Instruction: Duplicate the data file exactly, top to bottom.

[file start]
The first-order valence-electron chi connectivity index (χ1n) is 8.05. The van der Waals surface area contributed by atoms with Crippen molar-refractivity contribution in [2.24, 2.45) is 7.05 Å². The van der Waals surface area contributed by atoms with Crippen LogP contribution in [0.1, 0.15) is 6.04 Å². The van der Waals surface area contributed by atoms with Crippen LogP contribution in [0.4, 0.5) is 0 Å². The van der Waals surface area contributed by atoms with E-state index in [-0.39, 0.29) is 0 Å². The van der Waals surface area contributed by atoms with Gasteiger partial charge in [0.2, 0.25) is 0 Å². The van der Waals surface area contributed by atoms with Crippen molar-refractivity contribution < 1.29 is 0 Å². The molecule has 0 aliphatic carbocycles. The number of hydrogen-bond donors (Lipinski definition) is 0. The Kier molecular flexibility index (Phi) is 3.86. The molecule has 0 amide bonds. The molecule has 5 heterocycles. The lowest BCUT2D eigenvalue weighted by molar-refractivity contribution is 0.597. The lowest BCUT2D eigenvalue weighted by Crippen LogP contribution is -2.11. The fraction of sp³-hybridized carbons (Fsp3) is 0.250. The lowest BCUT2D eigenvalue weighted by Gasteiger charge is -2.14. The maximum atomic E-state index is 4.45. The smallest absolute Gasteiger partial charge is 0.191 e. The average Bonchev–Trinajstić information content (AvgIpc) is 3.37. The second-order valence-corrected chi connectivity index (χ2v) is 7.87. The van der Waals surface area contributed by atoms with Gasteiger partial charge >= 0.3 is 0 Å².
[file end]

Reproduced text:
The first-order valence-electron chi connectivity index (χ1n) is 8.05. The van der Waals surface area contributed by atoms with Crippen molar-refractivity contribution in [2.24, 2.45) is 7.05 Å². The van der Waals surface area contributed by atoms with Crippen LogP contribution in [0.1, 0.15) is 6.04 Å². The van der Waals surface area contributed by atoms with Crippen LogP contribution in [0.4, 0.5) is 0 Å². The van der Waals surface area contributed by atoms with E-state index in [-0.39, 0.29) is 0 Å². The van der Waals surface area contributed by atoms with Gasteiger partial charge in [0.2, 0.25) is 0 Å². The van der Waals surface area contributed by atoms with Crippen molar-refractivity contribution < 1.29 is 0 Å². The molecule has 0 aliphatic carbocycles. The number of hydrogen-bond donors (Lipinski definition) is 0. The Kier molecular flexibility index (Phi) is 3.86. The molecule has 0 amide bonds. The molecule has 5 heterocycles. The lowest BCUT2D eigenvalue weighted by molar-refractivity contribution is 0.597. The lowest BCUT2D eigenvalue weighted by Crippen LogP contribution is -2.11. The fraction of sp³-hybridized carbons (Fsp3) is 0.250. The lowest BCUT2D eigenvalue weighted by Gasteiger charge is -2.14. The maximum atomic E-state index is 4.45. The smallest absolute Gasteiger partial charge is 0.191 e. The average Bonchev–Trinajstić information content (AvgIpc) is 3.37. The second-order valence-corrected chi connectivity index (χ2v) is 7.87. The van der Waals surface area contributed by atoms with Gasteiger partial charge >= 0.3 is 0 Å².